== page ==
Will it be long before we see a note graded very superb gem to squeeze out a few more dollars? Abe Kosoff in 1958 graded Burgett’s uncirculated notes only as ‘new’ with no distinction between new, choice new, very choice new, gem and superb gem. But it needs to be stated with the supposedly precise science of grading is…well…sometimes it’s not so precise. Yes it’s a good thing to grade correctly, but not everyone’s Choice CU is the same…even and especially in slabbed notes. This is a well chronicled debate and I could go on for 2 pages, but suffice it to say for this article, grading does vary between sales and should be taken under consideration when viewing the comparison. It may explain why someone paid higher for a very choice note as opposed to one graded gem. The end result…just like in the world of coins, a slabbed gem note usually sells for more than an unslabbed gem note.

At the pleasant urging of our editor, Jerry Fochtman, the comparison has expanded beyond Milt to the sale of the great collections during the past decade. Perspective is a wonderful thing. These past few years have seen a tremendous availability of great rarities and the dispersal of best in class collections. We will never see such activity in our generation. The sales and comparisons in the past 10 years are as follows:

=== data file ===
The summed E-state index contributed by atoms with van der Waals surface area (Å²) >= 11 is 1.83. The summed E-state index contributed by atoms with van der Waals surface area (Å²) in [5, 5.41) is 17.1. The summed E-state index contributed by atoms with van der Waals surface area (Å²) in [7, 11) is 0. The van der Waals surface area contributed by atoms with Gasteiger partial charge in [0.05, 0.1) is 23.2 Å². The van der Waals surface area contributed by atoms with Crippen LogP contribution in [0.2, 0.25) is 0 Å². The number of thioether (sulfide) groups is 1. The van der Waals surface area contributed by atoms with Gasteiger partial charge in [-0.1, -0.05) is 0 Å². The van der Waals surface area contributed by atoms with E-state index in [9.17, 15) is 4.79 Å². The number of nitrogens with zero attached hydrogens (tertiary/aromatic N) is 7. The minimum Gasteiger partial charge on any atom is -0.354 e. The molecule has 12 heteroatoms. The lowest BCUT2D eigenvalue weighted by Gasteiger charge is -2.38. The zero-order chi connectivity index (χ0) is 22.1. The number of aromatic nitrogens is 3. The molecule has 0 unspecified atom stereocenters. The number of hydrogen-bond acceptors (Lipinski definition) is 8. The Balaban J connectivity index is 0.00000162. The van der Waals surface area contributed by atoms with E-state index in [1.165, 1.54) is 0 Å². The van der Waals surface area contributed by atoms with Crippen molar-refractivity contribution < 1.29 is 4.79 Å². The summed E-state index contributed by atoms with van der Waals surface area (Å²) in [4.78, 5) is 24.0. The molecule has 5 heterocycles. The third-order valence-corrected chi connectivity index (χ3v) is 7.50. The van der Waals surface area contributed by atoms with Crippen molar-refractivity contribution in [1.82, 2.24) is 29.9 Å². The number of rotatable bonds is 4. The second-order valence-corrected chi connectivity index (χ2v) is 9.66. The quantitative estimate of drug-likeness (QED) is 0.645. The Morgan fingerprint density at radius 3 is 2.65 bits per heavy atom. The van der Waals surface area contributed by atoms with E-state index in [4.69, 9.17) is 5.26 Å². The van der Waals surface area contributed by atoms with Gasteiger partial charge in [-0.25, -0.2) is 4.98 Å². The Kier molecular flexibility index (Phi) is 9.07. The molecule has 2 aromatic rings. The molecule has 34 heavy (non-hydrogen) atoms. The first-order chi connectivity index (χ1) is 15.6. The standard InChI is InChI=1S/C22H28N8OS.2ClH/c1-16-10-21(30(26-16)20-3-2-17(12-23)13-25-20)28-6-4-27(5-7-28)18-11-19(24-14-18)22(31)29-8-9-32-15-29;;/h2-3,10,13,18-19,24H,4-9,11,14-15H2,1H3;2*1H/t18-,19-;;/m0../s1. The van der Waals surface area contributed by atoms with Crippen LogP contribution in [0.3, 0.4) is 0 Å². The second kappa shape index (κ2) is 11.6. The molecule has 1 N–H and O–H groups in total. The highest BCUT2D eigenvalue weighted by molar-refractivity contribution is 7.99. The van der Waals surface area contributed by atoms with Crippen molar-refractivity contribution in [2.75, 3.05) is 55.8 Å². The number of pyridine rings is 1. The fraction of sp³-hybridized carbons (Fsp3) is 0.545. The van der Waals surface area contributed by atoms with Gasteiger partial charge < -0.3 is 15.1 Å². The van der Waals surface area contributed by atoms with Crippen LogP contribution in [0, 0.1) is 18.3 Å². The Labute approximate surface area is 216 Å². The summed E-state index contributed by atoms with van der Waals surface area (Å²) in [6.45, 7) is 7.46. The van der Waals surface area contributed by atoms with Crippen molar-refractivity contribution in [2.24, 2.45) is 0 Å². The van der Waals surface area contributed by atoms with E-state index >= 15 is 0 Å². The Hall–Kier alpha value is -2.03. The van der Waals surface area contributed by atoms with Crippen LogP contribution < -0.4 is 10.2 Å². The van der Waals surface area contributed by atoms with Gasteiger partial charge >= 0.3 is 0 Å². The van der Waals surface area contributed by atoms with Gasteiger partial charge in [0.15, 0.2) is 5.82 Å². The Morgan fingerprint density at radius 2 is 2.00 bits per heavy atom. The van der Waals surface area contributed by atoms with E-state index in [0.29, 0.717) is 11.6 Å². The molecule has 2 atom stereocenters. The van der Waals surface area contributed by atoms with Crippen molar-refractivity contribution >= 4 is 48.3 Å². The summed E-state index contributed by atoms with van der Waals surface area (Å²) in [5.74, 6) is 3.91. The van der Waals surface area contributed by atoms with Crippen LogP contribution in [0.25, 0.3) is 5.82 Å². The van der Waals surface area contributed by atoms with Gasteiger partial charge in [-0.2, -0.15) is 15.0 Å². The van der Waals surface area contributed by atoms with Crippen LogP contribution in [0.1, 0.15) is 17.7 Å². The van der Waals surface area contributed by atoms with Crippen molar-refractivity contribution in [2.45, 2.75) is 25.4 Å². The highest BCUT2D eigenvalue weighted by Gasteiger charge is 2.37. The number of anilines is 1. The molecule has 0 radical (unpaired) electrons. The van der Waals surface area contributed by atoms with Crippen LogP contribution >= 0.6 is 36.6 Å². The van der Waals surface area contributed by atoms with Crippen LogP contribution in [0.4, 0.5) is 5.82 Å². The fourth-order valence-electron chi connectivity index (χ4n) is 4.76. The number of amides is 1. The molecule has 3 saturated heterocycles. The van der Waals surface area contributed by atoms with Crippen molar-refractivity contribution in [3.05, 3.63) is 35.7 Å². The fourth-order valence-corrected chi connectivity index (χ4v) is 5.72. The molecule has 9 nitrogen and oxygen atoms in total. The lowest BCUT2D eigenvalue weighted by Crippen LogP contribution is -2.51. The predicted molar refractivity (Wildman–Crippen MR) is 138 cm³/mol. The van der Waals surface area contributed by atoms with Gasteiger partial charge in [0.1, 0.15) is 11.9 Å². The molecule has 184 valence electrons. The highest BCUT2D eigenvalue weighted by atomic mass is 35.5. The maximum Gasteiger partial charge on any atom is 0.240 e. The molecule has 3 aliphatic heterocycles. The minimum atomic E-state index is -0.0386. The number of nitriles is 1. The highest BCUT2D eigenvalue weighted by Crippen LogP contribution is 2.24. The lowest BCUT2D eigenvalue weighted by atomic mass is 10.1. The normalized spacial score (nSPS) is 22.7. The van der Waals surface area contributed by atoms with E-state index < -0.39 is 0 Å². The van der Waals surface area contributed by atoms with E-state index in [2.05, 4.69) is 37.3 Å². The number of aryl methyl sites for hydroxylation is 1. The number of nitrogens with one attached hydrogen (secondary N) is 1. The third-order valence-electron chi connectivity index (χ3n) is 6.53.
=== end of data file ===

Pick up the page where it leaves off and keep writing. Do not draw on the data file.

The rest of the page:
1995 – Martin Gengerke 1997 – Milt Friedberg 1999 – Wally Lee 2000 – Mike Marchioni 2004 – John Ford 2005 – Tom O’Mara

And for good measure, Jerry and Rob Kravitz have given me access to the great Maurice Burgett sale from 1958. It was a great collection and boy do those 1958 prices seem absurdly low. I wanted to include a comparison from the Matt Rothert sale, but many of the notes were sold in group lots and it is difficult to do a note by note comparison.